From Franz Liszt to Modest Mussorgsky, virtuosity and the renewal of piano writing are the vectors of a song of the soul, from its earthly ties to its transcendental aspirations, and it is precisely to this voyage that Yuki Kondo invites us with the present programme.
Lionel Pons

ref. SOCD 356

VIOLON & PIANO

A temporary panorama


A recording project bringing together a body of masterworks is always a significant act allowing for celebrating and honouring as well as thinking musical practices. The virtuosity with which the performers occupy the intention of the present programme is a guarantee of the sensitive awareness necessary for such a project whilst bearing witness to the duettists’ profound desire to give life to and transmit the music of our time with excellence and generosity.
Benoît Sitzia

ref. SOCD 357

PIERRE COCHEREAU

2 unissued Improvised Suites


More improvisations by Pierre Cochereau? Have we not already been sated with his art in the genre, an art radiant above all in the large form through his symphonic creations in four or five movements, generously inspired by listening to the mystical vessel of Notre-Dame de Paris? That would be to forget, precisely in this domain of the large form, that Pierre Cochereau’s art stemmed just as much from the coordinated mastery of all the structural and aesthetic components, from the most fundamental to the most minute, endowing his improvised symphonies with a sweep and a density that indeed give the impression of being able to apprehend them in a ‘global’, overall manner, like a highly coherent whole. However, such a completeness would be unthinkable were it not masterfully worked in the sense of the detail finished in itself, always as compared with and in service to the depth of musical emotion felt and transmitted.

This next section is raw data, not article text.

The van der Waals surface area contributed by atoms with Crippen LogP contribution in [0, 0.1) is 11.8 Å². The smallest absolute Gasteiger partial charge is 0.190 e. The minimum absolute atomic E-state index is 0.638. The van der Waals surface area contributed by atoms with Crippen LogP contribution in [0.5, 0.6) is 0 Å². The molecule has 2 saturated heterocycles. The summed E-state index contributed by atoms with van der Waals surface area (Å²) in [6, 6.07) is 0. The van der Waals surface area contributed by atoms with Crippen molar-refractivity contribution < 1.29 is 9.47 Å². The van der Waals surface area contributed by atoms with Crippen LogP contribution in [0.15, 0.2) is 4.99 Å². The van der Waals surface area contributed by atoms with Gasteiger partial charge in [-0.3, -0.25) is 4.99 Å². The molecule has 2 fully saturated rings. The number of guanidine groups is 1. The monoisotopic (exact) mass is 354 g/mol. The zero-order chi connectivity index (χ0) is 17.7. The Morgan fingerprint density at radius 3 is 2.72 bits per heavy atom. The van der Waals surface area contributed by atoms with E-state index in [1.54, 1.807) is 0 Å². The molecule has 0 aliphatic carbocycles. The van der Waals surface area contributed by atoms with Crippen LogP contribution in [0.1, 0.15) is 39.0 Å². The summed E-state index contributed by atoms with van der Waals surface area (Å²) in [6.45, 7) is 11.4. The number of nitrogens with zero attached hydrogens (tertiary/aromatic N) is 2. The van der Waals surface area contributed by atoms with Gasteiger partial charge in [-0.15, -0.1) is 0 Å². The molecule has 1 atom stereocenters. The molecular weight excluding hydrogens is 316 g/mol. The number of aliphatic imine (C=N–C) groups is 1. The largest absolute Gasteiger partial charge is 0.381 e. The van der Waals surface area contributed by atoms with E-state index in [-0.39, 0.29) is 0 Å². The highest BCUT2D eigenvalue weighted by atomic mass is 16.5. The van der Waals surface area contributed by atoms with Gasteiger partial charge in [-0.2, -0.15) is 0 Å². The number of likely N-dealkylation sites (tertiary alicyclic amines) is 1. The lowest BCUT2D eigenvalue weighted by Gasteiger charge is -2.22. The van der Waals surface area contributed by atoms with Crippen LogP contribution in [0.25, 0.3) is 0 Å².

Michel Roubinet

ref. SOCD 349

MARCEL DUPRÉ'S ART OF PIANO

By François-Michel Rignol


Although the piano occupies a significant place in Dupré’s oeuvre, it concerns above all the first part of his career as a musician, a period during which he wrote relatively little for the organ. He would take up with the piano again later on, in the very particular, much more personal context of the piano and organ. ‘After 1920,’ writes Abbé Delestre, ‘specialisation occurs, and the organ will remain at the centre of his output, as if to make it converge entirely on it.’ Beforehand, from the outset, the piano is present, without being exclusive.
Michel Roubinet

ref. SOCD 348
  1. recto-SOCD351-2-BLANCHE-SELVA-THE-COLUMBIA-RECORDINGS-1929-30
    Selva/Columbia
    SOCD 351/2
  2. recto-SOCD346-7-DEMESSIEUX-Jeanne-COMPLETE-ORGAN-WORKS
    Demessieux/Labric
    SOCD 346/7
  3. recto-SOCD345-PIAZZOLLA-WORKS-AND-TRANSCRIPTIONS-FOR-PIANO
    Piazzolla/Abinasr
    SOCD 345
  4. recto-SOCD321-44-YVONNE-LEFEBURE-A-PIANO-LEGEND
    Lefébure/Legend
    SOCD 321/44
  5. recto-SOCD320-VIOLIN-PHASE
    Tosi/Violin-Phase
    SOCD 320
  6. recto-SOCD319-DEODAT-DE-SEVERAC-MELODIES
    Séverac/Melodies
    SOCD 319
  7. recto-SOCD315-6-THINAT-plays-DUKAS-BARRAQUE
    F.Thinat
    SOCD 315/6
  8. recto-SOCD318-PHONIC-DESIGN
    Phonic Design/Tosi
    SOCD 318
  9. recto-SOCD313-MUSSORGSKY-PICTURES-AT-AN-EXHIBITION
    Mussorgsky/Gil
    SOCD 313
  10. recto-SOCD314-DE-TORRES-EL-LLIBRO-QUE-CONTIENE-ONZE-PARTIDOS
    Torres/Gascon Villa
    SOCD 314
  11. recto-SOCD317-TALGAM-plays-NANCARROW-KAGEL-FURRER-STOCKHAUSEN
    Imri Talgam
    SOCD 317
  12. recto-SOCD311-MULET-Henri-COMPLETE-ORGAN-WORKS
    Mulet/Monin
    SOCD 311
  13. recto-SOCD312-CANAT-DE-CHIZY-Edith-OVER-THE-SEA
    Canat de Chizy
    SOCD 312
  14. recto-SOCD310-COCHEREAU-Pierre-In-concert-at-Notre-Dame-in-Paris
    Cochereau/In concert
    SOCD 310
  15. recto-SOCD309-SCHUBERT-Franz-4-IMPROMPTUS-D-899-SONATA-21-D-960
    Schubert/Braide
    SOCD 309